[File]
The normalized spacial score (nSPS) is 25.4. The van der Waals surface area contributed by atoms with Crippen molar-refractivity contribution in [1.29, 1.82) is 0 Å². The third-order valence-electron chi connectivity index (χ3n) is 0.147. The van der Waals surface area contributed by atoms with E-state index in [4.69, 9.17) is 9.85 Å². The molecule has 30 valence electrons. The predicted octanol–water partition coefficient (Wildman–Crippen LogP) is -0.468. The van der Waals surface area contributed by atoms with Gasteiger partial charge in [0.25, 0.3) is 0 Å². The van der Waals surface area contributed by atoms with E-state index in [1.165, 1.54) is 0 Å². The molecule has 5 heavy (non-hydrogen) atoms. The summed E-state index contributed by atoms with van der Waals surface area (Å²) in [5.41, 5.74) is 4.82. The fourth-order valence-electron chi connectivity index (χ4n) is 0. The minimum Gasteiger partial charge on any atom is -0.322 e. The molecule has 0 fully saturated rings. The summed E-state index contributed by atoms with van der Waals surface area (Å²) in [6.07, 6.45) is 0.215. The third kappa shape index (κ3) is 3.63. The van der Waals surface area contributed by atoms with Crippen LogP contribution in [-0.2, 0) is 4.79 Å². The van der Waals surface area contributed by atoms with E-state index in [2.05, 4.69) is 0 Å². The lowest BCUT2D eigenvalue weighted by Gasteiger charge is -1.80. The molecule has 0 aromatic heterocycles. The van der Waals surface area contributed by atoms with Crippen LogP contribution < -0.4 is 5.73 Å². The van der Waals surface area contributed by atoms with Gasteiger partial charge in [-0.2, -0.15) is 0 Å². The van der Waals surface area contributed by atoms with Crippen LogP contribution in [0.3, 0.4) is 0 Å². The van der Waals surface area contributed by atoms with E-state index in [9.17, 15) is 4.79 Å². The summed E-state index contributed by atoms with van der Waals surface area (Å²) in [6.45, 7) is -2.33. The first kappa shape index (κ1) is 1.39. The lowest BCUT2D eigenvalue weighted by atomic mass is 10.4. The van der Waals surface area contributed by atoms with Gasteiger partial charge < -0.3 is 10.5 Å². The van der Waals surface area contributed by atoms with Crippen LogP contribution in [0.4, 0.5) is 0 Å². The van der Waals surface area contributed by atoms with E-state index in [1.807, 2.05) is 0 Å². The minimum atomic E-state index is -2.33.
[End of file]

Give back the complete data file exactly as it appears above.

The normalized spacial score (nSPS) is 25.4. The van der Waals surface area contributed by atoms with Crippen molar-refractivity contribution in [1.29, 1.82) is 0 Å². The third-order valence-electron chi connectivity index (χ3n) is 0.147. The van der Waals surface area contributed by atoms with E-state index in [4.69, 9.17) is 9.85 Å². The molecule has 30 valence electrons. The predicted octanol–water partition coefficient (Wildman–Crippen LogP) is -0.468. The van der Waals surface area contributed by atoms with Gasteiger partial charge in [0.25, 0.3) is 0 Å². The van der Waals surface area contributed by atoms with E-state index in [1.165, 1.54) is 0 Å². The molecule has 5 heavy (non-hydrogen) atoms. The summed E-state index contributed by atoms with van der Waals surface area (Å²) in [5.41, 5.74) is 4.82. The fourth-order valence-electron chi connectivity index (χ4n) is 0. The minimum Gasteiger partial charge on any atom is -0.322 e. The molecule has 0 fully saturated rings. The summed E-state index contributed by atoms with van der Waals surface area (Å²) in [6.07, 6.45) is 0.215. The third kappa shape index (κ3) is 3.63. The van der Waals surface area contributed by atoms with Crippen LogP contribution in [-0.2, 0) is 4.79 Å². The van der Waals surface area contributed by atoms with E-state index in [2.05, 4.69) is 0 Å². The lowest BCUT2D eigenvalue weighted by Gasteiger charge is -1.80. The molecule has 0 aromatic heterocycles. The van der Waals surface area contributed by atoms with Crippen LogP contribution < -0.4 is 5.73 Å². The van der Waals surface area contributed by atoms with Gasteiger partial charge in [-0.2, -0.15) is 0 Å². The van der Waals surface area contributed by atoms with Crippen LogP contribution in [0.3, 0.4) is 0 Å². The van der Waals surface area contributed by atoms with E-state index in [9.17, 15) is 4.79 Å². The summed E-state index contributed by atoms with van der Waals surface area (Å²) in [6.45, 7) is -2.33. The first kappa shape index (κ1) is 1.39. The lowest BCUT2D eigenvalue weighted by atomic mass is 10.4. The van der Waals surface area contributed by atoms with Gasteiger partial charge < -0.3 is 10.5 Å². The van der Waals surface area contributed by atoms with Crippen LogP contribution in [0.4, 0.5) is 0 Å². The van der Waals surface area contributed by atoms with E-state index in [1.807, 2.05) is 0 Å². The minimum atomic E-state index is -2.33.